Indoor storage in dormancy

thorndncrApril 7, 2009

Please excuse me for asking such a basic question, but the search function in this forum hasn't been working for me in the last few days.

This spring, I received several pots of tulips and daffodils that have just died back. Having no outdoor space in which to plant them, I am considering methods to store these bulbs, either for forcing later or for next spring. In a rather warm apartment, is there any simple method of doing so? What is your preferred method / meduim? (I have heard that vermiculite works well.) Should they be watered? Refrigerated?

The second option is to Freecycle the bulbs, if storage doesn't seem viable. Hate to see "seasonal" plants discarded after blooming.

Thanks for your advice!

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vetivert8(NI-NZ zone 9a)

Probably the first thing to look at is the size of the pots they came in. Sometimes bulbs are crammed together in miserable little pots with a smidgeon of 'soil' and sold as uncut flowers, basically.

If they came in larger pots with enough room for plentiful root growth - and if you have the space - then you could leave them in the pots. They'll be fine so long as you don't have Awesome summer temperatures in the coolest area you can provide - outside of the fridge (85F+ sustained is probably a bit dehydrating). Somewhere on the north side if you can.

If they're outdoors they'll be fine with summer rain - even the tulips. Just know that they'll have started into growth BEFORE you get to see bulbs for sale in the stores. Some will stay dormant until they are started by rainfall. Others operate on some sort of bulb trust that water will eventually come before they run out of their own resources :-D.

If you live in an area that suffers from Narcissus fly, or similar pests, make sure the place where the leaves were is covered over with potting mix. (There is nothing quite like checking the bulbs ready for planting and finding a plump grub instead of a flower-bud-to-be...)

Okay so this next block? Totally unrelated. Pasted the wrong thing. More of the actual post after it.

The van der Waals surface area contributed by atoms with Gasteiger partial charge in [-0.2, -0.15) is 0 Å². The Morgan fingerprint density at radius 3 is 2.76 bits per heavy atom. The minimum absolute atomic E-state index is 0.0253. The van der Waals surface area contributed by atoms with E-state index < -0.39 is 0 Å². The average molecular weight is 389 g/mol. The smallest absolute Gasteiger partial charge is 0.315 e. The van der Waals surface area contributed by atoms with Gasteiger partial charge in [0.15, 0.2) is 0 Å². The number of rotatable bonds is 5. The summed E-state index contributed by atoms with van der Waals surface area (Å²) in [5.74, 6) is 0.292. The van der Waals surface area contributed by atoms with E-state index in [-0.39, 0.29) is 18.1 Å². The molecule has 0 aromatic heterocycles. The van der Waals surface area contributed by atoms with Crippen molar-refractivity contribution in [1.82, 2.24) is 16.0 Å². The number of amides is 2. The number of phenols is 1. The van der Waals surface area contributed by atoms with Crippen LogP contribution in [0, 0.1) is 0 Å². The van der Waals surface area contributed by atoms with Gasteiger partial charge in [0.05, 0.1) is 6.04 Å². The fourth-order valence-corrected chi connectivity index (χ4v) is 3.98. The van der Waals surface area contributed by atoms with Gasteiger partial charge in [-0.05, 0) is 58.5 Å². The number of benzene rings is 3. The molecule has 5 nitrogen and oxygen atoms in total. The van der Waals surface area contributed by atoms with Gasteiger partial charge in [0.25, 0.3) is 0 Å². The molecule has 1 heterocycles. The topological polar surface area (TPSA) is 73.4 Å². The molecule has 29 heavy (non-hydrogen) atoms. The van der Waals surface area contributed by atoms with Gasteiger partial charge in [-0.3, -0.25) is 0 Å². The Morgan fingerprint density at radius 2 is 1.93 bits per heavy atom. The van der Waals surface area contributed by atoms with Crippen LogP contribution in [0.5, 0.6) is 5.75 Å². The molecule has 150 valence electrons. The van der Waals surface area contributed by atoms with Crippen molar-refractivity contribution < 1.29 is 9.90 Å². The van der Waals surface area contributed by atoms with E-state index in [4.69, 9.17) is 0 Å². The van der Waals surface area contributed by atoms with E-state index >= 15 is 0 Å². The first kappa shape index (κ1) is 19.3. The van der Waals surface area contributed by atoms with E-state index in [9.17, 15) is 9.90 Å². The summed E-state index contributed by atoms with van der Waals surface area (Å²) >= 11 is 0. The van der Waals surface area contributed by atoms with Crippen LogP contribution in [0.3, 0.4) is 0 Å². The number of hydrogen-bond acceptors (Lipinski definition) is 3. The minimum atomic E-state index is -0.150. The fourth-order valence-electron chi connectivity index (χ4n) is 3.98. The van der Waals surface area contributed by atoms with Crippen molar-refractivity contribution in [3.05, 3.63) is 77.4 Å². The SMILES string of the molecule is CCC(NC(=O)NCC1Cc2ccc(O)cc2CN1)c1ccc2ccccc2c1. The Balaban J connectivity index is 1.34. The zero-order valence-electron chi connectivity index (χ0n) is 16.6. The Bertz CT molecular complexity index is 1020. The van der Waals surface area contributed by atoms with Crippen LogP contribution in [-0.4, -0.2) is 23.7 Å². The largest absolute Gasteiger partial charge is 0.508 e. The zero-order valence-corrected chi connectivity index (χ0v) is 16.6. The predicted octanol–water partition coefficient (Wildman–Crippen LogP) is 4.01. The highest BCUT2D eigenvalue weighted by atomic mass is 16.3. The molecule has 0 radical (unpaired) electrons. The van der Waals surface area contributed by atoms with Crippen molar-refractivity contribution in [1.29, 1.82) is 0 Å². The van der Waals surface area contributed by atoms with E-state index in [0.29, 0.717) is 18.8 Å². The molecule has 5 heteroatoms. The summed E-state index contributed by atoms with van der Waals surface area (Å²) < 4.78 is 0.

As calistoga says in a recent post, the bulbs have been grown to the point where they'll flower 'this year' and may not flower next year. They often start forming daughter bulbs at the expense of flowers so you need to be prepared to grow the small bulbs on to flowering size again and that can take a year or so.

With this in mind - you might find it a better use of your limited space to go the Freecycle route and buy in the varieties you enjoy later in the year. Or do a deal with whoever you give them to, to have flower-size bulbs in return when you need them.

However, if there were bulbs that have sentimental or rarity value then pick out two or three bulbs and grow them on in a free-draining mix in a decent-size container - about a gallon - so there's plenty of room for good root production without massive circles of roots around the inner walls of the pot.

When grown in pots it's really important to go through annually and pick out the big bulbs for growing to flower. If you don't you end up with a pot full of skinny bulbs and leaves and no flowers for a long time to come.

Personally, I wouldn't try keeping 'jonquils' in a pot for long. For me they are deep delving bulbs and do much better if allowed to form a clump in the ground over five or more years. Do Not Disturb.

The blue-green leaved daffs seem to be more amenable and the miniature daffs are delightful in bigger pots with accompanying plants such as Viola, Saxifrage, or even some of the smaller primula species.

If you decide to take them out of the pots - gently take off the dirt but leave the skins on. Put them into the sort of mesh bags that onions are sometimes sold in, or fine mesh bulb bags that you can probably get from your local plant store. Take the time to label them clearly. You'll be glad you did! You can hang them in a cool closet and leave a reminder note to yourself in your diary.

    Bookmark   April 7, 2009 at 11:28PM
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